When someone says “Well done!” or “Thank you so much!” do you think or say “It was nothing” or “I was just doing my job”? Worse, when your staff do something well do you think or say “they were just doing their job, it’s what I pay them for”? Think about it – what does it cost to say “Thank you”?
Business owners often ask me about linking bonuses and other financial rewards to employee performance, along with questions about how to get staff to do what’s important. Ask someone if they want more money and they’ll say “yes”. Ask someone what would motivate them and many will say “more money!”. But repeated studies have shown that beyond a level necessary to get the basics in life, more money does not actually provide much motivation. In fact it can leave people feeling confused and dissatisfied – they thought they wanted more money, they get it, but don’t feel happier.
When it comes to rewarding staff I strongly recommend starting with “Thank you”. But as the old saying goes, it’s not what you say, it’s the way that you say it. If you frequently say “thanks” and sound like you neither mean it nor care, you severely devalue your gratitude currency. I find a lot of people are extremely challenged by the idea that they should really give genuine praise for someone who is “just doing their job”. And typically those same people are even harder on themselves, refusing to recognise their own successes, ignoring the 90% successes and focusing instead on the 10% need for improvement.
When we show gratitude to others, and to ourselves, the game changes. When the gratitude is genuinely felt, and generously given, it’s far more valuable than money. And curiously when we give gratitude to others, we feel better ourselves, because the very act of recognising good in someone else has that effect. This may all seem a bit soft in relation to business, but while we use human beings to achieve our business goals it’s important to recognise that treating them like machines is unlikely to gain the best results.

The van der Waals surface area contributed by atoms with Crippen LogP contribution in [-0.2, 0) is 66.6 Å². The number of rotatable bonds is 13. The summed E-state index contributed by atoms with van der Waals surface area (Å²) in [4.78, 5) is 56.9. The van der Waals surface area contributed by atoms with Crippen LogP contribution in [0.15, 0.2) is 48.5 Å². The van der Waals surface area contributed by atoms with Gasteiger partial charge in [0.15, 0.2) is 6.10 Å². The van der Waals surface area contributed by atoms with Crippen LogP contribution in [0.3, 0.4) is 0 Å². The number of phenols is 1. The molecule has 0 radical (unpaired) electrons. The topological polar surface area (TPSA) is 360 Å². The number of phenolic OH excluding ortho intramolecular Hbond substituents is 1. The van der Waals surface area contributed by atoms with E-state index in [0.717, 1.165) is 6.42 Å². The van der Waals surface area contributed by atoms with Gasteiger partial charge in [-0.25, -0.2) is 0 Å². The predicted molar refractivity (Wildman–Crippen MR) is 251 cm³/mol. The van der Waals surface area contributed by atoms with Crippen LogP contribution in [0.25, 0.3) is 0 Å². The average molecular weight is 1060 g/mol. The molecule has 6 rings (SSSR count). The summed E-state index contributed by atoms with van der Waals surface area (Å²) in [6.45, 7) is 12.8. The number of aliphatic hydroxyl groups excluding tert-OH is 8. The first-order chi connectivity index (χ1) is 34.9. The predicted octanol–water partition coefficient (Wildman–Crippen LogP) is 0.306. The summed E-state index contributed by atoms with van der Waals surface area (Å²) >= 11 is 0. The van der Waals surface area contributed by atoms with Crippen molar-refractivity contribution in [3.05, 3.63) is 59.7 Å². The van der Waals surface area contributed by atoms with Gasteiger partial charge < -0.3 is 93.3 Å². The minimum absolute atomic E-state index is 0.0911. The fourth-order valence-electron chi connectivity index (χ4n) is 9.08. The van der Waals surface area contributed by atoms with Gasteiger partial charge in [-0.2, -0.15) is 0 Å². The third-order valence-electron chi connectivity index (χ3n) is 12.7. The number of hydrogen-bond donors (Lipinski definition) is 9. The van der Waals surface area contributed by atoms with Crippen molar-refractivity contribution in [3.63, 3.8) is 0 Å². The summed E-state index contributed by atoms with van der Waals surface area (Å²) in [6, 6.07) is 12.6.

So please allow me to pass along three suggestions:
1) Count how many times in a day you say a genuine “thank you” in some form to those around you. And keep count of the number of times you criticise or nitpick, whether in words or just a certain look that conveys your lack of approval. You might be shocked at how the latter outweighs the former. Aim to set the balance so that you’re grateful twice as often as critical. If you can do it, you’ll be surprised that the result is that you have less and less reason to be critical.
2) When you see a job done satisfactorily, even with some room for improvement, focus on highlighting the positive aspect and say nothing about the imperfection. There’s a time and a place to train people into improving, and when that time arrives, ask THEM what they think they could improve rather than you saying it. It achieves better results and doesn’t feel to the other person like you’re criticising.
3) When someone does something particularly poorly, you probably take them aside to say how disappointed you are and highlight what they did wrong. Be sure to do the opposite as well. Rather than just saying “thanks”, take them aside and highlight what they did well and tell them how pleased you are.
Let me know how it goes. I’ll be grateful to hear of your successes!